This dissertation describes the design and fabrication of a high-resolution capacitive sensor encapsulated in poly-crystalline silicon carbide. This sensor can continuously measure the strain in the substrate under aggressive environments such as extreme ambient temperature, corrosive media and high-g shocks. This strain sensor has a sub-millimeter gauge length capable of precise assessment of strain fields. The device has a novel structural design which performs as a function generator to magnify the applied strain in the desired direction while attenuating the cross-axis strain effect to less than 10% of the readout signal. The Silicon-on-Insulator (SOI) is used to microfabricate the mechanical structure of the sensor using advanced Micro-Electro-Mechanical System (MEMS) fabrication techniques. A conformal and pinhole-free thin-film of Silicon Carbide (SiC) is used to form a passivation layer over the silicon structure. This protective layer imparts inert characteristics of SiC over the outer surfaces of the sensor to function at high temperature and corrosive ambient.
The mechanical structure of the gauge is designed to behave similar to a four-point-bending beam and uses a gap-closing capacitive sensing technique to measure the applied strain. The applied strain is transferred from the substrate to the device layer through the bonding and deforms the middle bending beam to generate the signal. The dimension of the strain-transfer beams, the differential capacitive measurement and the position of sensing pads diminish the effect of cross-axis strain sensitivity to improve the signal to noise ratio. The performance of the gauge is evaluated using the commercial-off-the-shelf (COTS) electronics.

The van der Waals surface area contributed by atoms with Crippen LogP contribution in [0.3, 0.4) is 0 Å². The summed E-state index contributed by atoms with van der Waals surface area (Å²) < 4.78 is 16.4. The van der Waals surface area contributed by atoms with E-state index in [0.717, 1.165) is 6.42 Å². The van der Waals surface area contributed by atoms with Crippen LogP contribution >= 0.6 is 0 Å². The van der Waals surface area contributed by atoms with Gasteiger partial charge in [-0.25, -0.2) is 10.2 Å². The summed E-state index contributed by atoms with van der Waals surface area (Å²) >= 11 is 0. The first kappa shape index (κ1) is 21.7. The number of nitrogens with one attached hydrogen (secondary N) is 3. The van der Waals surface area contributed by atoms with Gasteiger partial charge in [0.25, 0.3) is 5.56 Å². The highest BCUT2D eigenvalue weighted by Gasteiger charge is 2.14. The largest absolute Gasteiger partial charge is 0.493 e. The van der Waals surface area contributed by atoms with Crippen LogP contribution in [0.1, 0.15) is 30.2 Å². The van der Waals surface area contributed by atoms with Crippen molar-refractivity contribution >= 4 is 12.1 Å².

Silicon Carbide (SiC) as structural material has shown reliable and robust performance under various operational conditions. However, the high cost of either wafers or thick film deposition (in orders of μm) of SiC is a major setback against its adoption for the high volume markets. In this work, A Low-Pressure Chemical Vapor Deposition (LPCVD) method is used to form a conformal SiC encapsulation layer over the previously released Si-based strain gauge. The nominally incremental cost associated with the SiC coating process ( ≤ 70 nm thickness) motivates the possibility of the commercialization of the Si-based harsh environment sensors. The SiC passivated strain gauge has survived the corrosive ambient test and successfully operated at 370°C in air and dry steam. The experimental results show the gauge performs with the sensitivity of 45 aF/με over the applied strain range of 1-1000 με. The mechanical bandwidth of the gauge 535 Hz qualifies it for applications such as automotive and aerospace.
December 31, 2008
Jamshidi, B. (2008). Poly-crystalline Silicon Carbide Passivated Capacitive MEMS Strain Gauge for Harsh Environments. (n.p.): University of California, Berkeley.